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Ross McWilliam reports
"There is a theory that he may have been protected by the intelligence services"
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Tuesday, 10 April, 2001, 15:44 GMT 16:44 UK
War crimes suspect was 'protected'
Anthony Gecas
Mr Gecas denied the allegations at his Edinburgh home
A man wanted for war crimes in Lithuania may have been protected by Britain's intelligence community, despite it knowing about his alleged role in the mass killing of Jewish civilians during the Second World War, it is suggested in a BBC Scotland programme.

The allegation against Anthony Gecas, who lives in Edinburgh, is revealed in a Frontline Scotland programme to be broadcast on Tuesday.

The programme also believes the arrest of 85-year-old Gecas, who faces extradition to his former homeland, may take place soon.

Mr Gecas was a platoon commander with the 12th police battalion, which killed tens of thousands of Jewish civilians during the Second World War.


After the execution he used to check the pits and, with pistols, finish off anyone still alive

Juozas Alexsynas
Prosecution witness
Despite this he was given shelter in Britain after the war and has never faced prosecution.

There is a theory that he may have been protected by the intelligence services.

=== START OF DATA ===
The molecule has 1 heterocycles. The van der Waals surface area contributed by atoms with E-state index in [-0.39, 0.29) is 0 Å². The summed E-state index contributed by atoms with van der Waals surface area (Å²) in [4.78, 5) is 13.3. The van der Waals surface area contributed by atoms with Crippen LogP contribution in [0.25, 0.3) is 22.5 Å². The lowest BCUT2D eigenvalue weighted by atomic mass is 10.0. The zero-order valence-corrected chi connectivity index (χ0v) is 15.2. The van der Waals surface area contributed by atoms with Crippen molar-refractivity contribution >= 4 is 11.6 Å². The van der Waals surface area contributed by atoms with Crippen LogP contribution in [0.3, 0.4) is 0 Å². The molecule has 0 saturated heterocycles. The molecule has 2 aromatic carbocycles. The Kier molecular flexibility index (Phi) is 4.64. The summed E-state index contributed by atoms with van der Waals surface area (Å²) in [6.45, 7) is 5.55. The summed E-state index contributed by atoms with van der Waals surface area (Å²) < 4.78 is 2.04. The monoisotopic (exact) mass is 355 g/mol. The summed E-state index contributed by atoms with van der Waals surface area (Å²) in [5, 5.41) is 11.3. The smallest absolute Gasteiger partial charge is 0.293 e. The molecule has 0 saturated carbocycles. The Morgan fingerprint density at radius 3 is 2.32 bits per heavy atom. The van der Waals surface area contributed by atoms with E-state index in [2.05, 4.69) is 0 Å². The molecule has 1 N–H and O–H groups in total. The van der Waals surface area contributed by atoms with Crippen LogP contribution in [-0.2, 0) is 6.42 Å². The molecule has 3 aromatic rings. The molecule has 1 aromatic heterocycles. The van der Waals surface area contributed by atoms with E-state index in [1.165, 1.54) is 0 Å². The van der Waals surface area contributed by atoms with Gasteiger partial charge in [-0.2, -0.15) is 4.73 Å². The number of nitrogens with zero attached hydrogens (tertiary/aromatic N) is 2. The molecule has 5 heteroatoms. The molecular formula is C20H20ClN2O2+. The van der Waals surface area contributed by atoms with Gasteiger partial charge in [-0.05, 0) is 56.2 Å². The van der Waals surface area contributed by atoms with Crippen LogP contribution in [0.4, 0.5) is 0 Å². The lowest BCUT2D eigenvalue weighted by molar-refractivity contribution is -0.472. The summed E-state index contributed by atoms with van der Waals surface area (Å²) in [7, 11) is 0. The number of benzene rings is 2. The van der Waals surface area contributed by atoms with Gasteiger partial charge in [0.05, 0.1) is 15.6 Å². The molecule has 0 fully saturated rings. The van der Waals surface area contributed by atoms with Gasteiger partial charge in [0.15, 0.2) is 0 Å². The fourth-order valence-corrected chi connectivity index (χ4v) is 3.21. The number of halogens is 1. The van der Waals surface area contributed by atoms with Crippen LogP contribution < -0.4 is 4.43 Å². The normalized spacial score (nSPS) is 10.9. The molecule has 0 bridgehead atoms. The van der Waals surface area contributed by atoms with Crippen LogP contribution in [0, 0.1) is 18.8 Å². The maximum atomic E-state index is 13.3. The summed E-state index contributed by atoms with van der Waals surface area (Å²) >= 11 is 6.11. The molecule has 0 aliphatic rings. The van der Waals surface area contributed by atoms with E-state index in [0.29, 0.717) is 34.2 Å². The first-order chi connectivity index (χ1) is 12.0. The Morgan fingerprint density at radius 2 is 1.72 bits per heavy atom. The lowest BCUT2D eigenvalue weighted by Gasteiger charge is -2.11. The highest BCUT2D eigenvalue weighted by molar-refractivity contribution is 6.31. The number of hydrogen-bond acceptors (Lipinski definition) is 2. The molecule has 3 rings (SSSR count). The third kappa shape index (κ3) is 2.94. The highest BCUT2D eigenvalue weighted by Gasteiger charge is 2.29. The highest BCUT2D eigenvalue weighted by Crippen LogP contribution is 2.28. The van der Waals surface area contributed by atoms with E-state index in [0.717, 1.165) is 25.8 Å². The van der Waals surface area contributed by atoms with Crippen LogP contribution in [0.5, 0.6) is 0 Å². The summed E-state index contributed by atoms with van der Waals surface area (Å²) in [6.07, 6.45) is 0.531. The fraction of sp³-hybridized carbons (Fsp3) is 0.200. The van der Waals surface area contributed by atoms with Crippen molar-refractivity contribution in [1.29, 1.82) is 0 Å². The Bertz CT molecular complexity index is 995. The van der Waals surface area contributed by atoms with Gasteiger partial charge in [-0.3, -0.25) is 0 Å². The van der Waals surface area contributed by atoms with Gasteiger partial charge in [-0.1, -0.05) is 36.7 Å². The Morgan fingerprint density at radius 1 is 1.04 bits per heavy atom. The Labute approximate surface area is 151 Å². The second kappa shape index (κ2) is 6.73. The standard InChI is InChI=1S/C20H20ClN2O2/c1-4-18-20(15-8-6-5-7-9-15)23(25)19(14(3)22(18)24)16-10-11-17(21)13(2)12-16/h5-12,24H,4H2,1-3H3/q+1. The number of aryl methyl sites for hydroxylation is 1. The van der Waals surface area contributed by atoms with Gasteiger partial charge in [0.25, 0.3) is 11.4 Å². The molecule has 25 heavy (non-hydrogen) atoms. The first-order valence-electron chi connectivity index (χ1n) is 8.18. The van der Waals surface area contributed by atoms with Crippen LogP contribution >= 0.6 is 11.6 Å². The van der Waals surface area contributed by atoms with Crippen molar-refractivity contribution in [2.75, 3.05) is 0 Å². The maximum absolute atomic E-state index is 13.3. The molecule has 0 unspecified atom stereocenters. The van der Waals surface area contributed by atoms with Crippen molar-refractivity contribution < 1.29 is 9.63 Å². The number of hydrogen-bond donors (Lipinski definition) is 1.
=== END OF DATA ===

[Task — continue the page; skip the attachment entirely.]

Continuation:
"It was, and it remains, a deep embarrassment to the government, to the civil servants, and to the intelligence agencies that they did recruit quite a number of these collaborators and war criminals," said Stephen Dorrill, author of MI6 Special Operations in Britain.

"And I think it's one reason why we have never had a sustained and systematic deportation or trials of these war criminals."

The Lithuanians want Mr Gecas to stand trial for war crimes.

Juozas Alexsynas
Juozas Alexsynas was a corporal in the battalion and is a central witness
Juozas Alexsynas was a corporal in the battalion and is a central witness in the prosecution case.

"He was in direct command of our platoon and he was our direct superior," Mr Alexsynas said.

"After the execution he used to check the pits and, with pistols, finish off anyone still alive."

At his home in Edinburgh Mr Gecas denied the allegations.

He said the role of the 12th battalion was "to beat Russians to pulp."

Seeking extradition

He denied killing Jewish civilians, saying "No, we had nothing against Jews."

The Lithuanian Government formally submitted a request at the end of March for the extradition of Mr Gecas.

A spokesman for the Lithuanian Embassy in London said his government had sent documents to the Home Office seeking the extradition of Mr Gecas, from Edinburgh.

A Lithuanian court has granted a warrant for the arrest of the 85-year-old.

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See also:

29 Mar 01 | Scotland
Lithuania pursues war crimes suspect
04 Mar 01 | Scotland
Gecas protests his innocence
19 Feb 01 | Scotland
Legal battle looms in Gecas case
09 Jan 01 | Scotland
Backing for 'war crimes' extradition
10 Jan 00 | Scotland
Call to reopen Gecas case
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